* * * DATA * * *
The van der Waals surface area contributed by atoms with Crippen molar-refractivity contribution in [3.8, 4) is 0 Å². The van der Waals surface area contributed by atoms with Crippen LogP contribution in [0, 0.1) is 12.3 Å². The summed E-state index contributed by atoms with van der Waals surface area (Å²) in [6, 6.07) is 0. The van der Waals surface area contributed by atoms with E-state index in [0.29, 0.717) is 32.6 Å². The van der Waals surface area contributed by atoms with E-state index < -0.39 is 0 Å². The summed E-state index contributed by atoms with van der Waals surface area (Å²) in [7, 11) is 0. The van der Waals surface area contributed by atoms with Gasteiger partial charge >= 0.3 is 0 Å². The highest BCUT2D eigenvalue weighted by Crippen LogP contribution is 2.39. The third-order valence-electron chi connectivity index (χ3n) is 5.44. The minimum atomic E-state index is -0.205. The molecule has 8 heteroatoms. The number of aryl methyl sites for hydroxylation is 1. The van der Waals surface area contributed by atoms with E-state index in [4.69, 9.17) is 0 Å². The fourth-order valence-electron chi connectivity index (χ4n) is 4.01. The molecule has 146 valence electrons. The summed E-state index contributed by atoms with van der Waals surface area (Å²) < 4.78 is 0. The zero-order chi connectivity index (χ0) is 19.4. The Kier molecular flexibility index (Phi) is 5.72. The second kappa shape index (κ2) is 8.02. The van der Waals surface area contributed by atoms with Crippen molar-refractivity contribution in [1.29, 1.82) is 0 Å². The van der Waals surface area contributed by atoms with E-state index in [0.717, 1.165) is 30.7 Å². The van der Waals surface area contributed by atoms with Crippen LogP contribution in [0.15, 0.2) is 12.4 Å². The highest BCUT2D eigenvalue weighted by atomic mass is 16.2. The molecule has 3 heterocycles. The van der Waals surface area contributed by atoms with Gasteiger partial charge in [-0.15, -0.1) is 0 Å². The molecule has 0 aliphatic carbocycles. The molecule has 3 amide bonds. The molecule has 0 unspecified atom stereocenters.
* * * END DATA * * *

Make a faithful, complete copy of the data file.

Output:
The van der Waals surface area contributed by atoms with Crippen molar-refractivity contribution in [3.8, 4) is 0 Å². The van der Waals surface area contributed by atoms with Crippen LogP contribution in [0, 0.1) is 12.3 Å². The summed E-state index contributed by atoms with van der Waals surface area (Å²) in [6, 6.07) is 0. The van der Waals surface area contributed by atoms with E-state index in [0.29, 0.717) is 32.6 Å². The van der Waals surface area contributed by atoms with E-state index < -0.39 is 0 Å². The summed E-state index contributed by atoms with van der Waals surface area (Å²) in [7, 11) is 0. The van der Waals surface area contributed by atoms with Gasteiger partial charge >= 0.3 is 0 Å². The highest BCUT2D eigenvalue weighted by Crippen LogP contribution is 2.39. The third-order valence-electron chi connectivity index (χ3n) is 5.44. The minimum atomic E-state index is -0.205. The molecule has 8 heteroatoms. The number of aryl methyl sites for hydroxylation is 1. The van der Waals surface area contributed by atoms with E-state index in [4.69, 9.17) is 0 Å². The fourth-order valence-electron chi connectivity index (χ4n) is 4.01. The molecule has 146 valence electrons. The summed E-state index contributed by atoms with van der Waals surface area (Å²) < 4.78 is 0. The zero-order chi connectivity index (χ0) is 19.4. The Kier molecular flexibility index (Phi) is 5.72. The second kappa shape index (κ2) is 8.02. The van der Waals surface area contributed by atoms with Crippen molar-refractivity contribution in [1.29, 1.82) is 0 Å². The van der Waals surface area contributed by atoms with E-state index in [0.717, 1.165) is 30.7 Å². The van der Waals surface area contributed by atoms with Crippen LogP contribution in [0.15, 0.2) is 12.4 Å². The highest BCUT2D eigenvalue weighted by atomic mass is 16.2. The molecule has 3 heterocycles. The van der Waals surface area contributed by atoms with Gasteiger partial charge in [-0.15, -0.1) is 0 Å². The molecule has 0 aliphatic carbocycles. The molecule has 3 amide bonds. The molecule has 0 unspecified atom stereocenters.